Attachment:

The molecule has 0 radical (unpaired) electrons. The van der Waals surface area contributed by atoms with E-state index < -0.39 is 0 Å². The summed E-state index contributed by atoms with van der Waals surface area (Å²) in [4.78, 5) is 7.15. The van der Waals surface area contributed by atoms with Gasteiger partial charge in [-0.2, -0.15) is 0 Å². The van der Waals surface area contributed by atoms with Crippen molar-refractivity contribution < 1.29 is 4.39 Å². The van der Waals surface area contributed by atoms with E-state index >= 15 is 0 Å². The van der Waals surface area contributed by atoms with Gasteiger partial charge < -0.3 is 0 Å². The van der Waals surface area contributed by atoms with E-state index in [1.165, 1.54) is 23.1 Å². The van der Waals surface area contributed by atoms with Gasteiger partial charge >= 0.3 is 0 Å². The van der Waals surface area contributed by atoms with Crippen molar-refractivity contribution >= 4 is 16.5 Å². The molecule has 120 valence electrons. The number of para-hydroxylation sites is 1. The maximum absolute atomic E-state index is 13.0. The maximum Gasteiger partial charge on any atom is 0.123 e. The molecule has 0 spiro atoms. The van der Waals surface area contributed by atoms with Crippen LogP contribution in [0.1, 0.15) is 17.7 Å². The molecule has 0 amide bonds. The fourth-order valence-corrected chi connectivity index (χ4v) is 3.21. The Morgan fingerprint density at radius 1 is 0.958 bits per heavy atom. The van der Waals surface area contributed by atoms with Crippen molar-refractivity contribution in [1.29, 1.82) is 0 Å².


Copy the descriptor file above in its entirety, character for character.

The molecule has 0 radical (unpaired) electrons. The van der Waals surface area contributed by atoms with E-state index < -0.39 is 0 Å². The summed E-state index contributed by atoms with van der Waals surface area (Å²) in [4.78, 5) is 7.15. The van der Waals surface area contributed by atoms with Gasteiger partial charge in [-0.2, -0.15) is 0 Å². The van der Waals surface area contributed by atoms with Crippen molar-refractivity contribution < 1.29 is 4.39 Å². The van der Waals surface area contributed by atoms with E-state index >= 15 is 0 Å². The van der Waals surface area contributed by atoms with Gasteiger partial charge < -0.3 is 0 Å². The van der Waals surface area contributed by atoms with E-state index in [1.165, 1.54) is 23.1 Å². The van der Waals surface area contributed by atoms with Gasteiger partial charge >= 0.3 is 0 Å². The van der Waals surface area contributed by atoms with Crippen molar-refractivity contribution >= 4 is 16.5 Å². The molecule has 120 valence electrons. The number of para-hydroxylation sites is 1. The maximum absolute atomic E-state index is 13.0. The maximum Gasteiger partial charge on any atom is 0.123 e. The molecule has 0 spiro atoms. The van der Waals surface area contributed by atoms with Crippen LogP contribution in [0.1, 0.15) is 17.7 Å². The molecule has 0 amide bonds. The fourth-order valence-corrected chi connectivity index (χ4v) is 3.21. The Morgan fingerprint density at radius 1 is 0.958 bits per heavy atom. The van der Waals surface area contributed by atoms with Crippen molar-refractivity contribution in [1.29, 1.82) is 0 Å².